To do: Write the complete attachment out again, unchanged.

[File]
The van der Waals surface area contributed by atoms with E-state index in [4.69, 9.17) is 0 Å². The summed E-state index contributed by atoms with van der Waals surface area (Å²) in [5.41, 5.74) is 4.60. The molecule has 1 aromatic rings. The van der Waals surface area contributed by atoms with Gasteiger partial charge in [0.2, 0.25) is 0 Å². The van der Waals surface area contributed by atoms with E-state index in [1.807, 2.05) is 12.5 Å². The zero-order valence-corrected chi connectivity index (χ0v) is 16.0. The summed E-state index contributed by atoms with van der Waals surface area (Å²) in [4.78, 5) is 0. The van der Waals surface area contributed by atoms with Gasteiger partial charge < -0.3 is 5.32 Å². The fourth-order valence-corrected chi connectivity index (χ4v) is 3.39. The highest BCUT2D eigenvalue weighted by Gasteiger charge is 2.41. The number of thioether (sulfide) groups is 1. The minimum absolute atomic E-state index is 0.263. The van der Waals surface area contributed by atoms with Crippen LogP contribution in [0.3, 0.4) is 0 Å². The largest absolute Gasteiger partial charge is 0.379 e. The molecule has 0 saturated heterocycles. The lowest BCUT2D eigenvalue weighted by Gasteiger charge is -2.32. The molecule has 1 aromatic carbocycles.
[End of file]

The van der Waals surface area contributed by atoms with E-state index in [4.69, 9.17) is 0 Å². The summed E-state index contributed by atoms with van der Waals surface area (Å²) in [5.41, 5.74) is 4.60. The molecule has 1 aromatic rings. The van der Waals surface area contributed by atoms with Gasteiger partial charge in [0.2, 0.25) is 0 Å². The van der Waals surface area contributed by atoms with E-state index in [1.807, 2.05) is 12.5 Å². The zero-order valence-corrected chi connectivity index (χ0v) is 16.0. The summed E-state index contributed by atoms with van der Waals surface area (Å²) in [4.78, 5) is 0. The van der Waals surface area contributed by atoms with Gasteiger partial charge < -0.3 is 5.32 Å². The fourth-order valence-corrected chi connectivity index (χ4v) is 3.39. The highest BCUT2D eigenvalue weighted by Gasteiger charge is 2.41. The number of thioether (sulfide) groups is 1. The minimum absolute atomic E-state index is 0.263. The van der Waals surface area contributed by atoms with Crippen LogP contribution in [0.3, 0.4) is 0 Å². The largest absolute Gasteiger partial charge is 0.379 e. The molecule has 0 saturated heterocycles. The lowest BCUT2D eigenvalue weighted by Gasteiger charge is -2.32. The molecule has 1 aromatic carbocycles.